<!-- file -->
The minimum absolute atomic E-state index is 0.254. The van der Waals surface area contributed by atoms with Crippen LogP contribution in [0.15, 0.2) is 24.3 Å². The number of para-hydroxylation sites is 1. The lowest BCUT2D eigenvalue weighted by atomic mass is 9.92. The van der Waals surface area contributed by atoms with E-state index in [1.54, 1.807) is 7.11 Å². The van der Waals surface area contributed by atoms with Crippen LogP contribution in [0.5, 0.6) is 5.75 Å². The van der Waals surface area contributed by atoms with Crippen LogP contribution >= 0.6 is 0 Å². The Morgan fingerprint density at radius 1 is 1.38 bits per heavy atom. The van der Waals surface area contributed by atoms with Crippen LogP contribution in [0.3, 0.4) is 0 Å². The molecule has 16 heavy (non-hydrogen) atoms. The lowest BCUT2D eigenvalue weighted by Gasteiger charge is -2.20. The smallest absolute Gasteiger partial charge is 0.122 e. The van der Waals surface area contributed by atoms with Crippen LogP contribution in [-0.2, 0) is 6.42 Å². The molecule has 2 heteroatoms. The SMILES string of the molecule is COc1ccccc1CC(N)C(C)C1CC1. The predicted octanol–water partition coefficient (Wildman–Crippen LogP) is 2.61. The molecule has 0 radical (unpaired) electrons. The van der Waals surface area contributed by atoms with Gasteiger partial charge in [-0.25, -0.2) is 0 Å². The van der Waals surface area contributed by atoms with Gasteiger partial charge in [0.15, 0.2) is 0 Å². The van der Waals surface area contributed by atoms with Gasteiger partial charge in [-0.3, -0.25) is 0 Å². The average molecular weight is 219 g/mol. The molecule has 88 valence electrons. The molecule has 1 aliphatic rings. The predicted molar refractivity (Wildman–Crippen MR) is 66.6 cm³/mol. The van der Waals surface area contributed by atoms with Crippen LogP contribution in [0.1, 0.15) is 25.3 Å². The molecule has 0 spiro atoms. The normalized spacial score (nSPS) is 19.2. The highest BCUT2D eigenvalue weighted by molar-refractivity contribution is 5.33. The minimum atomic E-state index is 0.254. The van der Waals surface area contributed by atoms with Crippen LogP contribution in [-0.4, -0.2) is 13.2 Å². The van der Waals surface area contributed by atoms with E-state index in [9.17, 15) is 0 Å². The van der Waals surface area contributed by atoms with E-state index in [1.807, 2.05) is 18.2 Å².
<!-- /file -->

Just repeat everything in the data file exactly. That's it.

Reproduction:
The minimum absolute atomic E-state index is 0.254. The van der Waals surface area contributed by atoms with Crippen LogP contribution in [0.15, 0.2) is 24.3 Å². The number of para-hydroxylation sites is 1. The lowest BCUT2D eigenvalue weighted by atomic mass is 9.92. The van der Waals surface area contributed by atoms with E-state index in [1.54, 1.807) is 7.11 Å². The van der Waals surface area contributed by atoms with Crippen LogP contribution in [0.5, 0.6) is 5.75 Å². The van der Waals surface area contributed by atoms with Crippen LogP contribution >= 0.6 is 0 Å². The Morgan fingerprint density at radius 1 is 1.38 bits per heavy atom. The van der Waals surface area contributed by atoms with Crippen LogP contribution in [0.3, 0.4) is 0 Å². The molecule has 16 heavy (non-hydrogen) atoms. The lowest BCUT2D eigenvalue weighted by Gasteiger charge is -2.20. The smallest absolute Gasteiger partial charge is 0.122 e. The van der Waals surface area contributed by atoms with Crippen LogP contribution in [-0.2, 0) is 6.42 Å². The molecule has 2 heteroatoms. The SMILES string of the molecule is COc1ccccc1CC(N)C(C)C1CC1. The predicted octanol–water partition coefficient (Wildman–Crippen LogP) is 2.61. The molecule has 0 radical (unpaired) electrons. The van der Waals surface area contributed by atoms with Gasteiger partial charge in [-0.25, -0.2) is 0 Å². The van der Waals surface area contributed by atoms with Gasteiger partial charge in [0.15, 0.2) is 0 Å². The van der Waals surface area contributed by atoms with Gasteiger partial charge in [-0.3, -0.25) is 0 Å². The average molecular weight is 219 g/mol. The molecule has 88 valence electrons. The molecule has 1 aliphatic rings. The predicted molar refractivity (Wildman–Crippen MR) is 66.6 cm³/mol. The van der Waals surface area contributed by atoms with Crippen LogP contribution in [0.1, 0.15) is 25.3 Å². The molecule has 0 spiro atoms. The normalized spacial score (nSPS) is 19.2. The highest BCUT2D eigenvalue weighted by molar-refractivity contribution is 5.33. The minimum atomic E-state index is 0.254. The van der Waals surface area contributed by atoms with Crippen LogP contribution in [-0.4, -0.2) is 13.2 Å². The van der Waals surface area contributed by atoms with E-state index in [9.17, 15) is 0 Å². The van der Waals surface area contributed by atoms with E-state index in [1.807, 2.05) is 18.2 Å².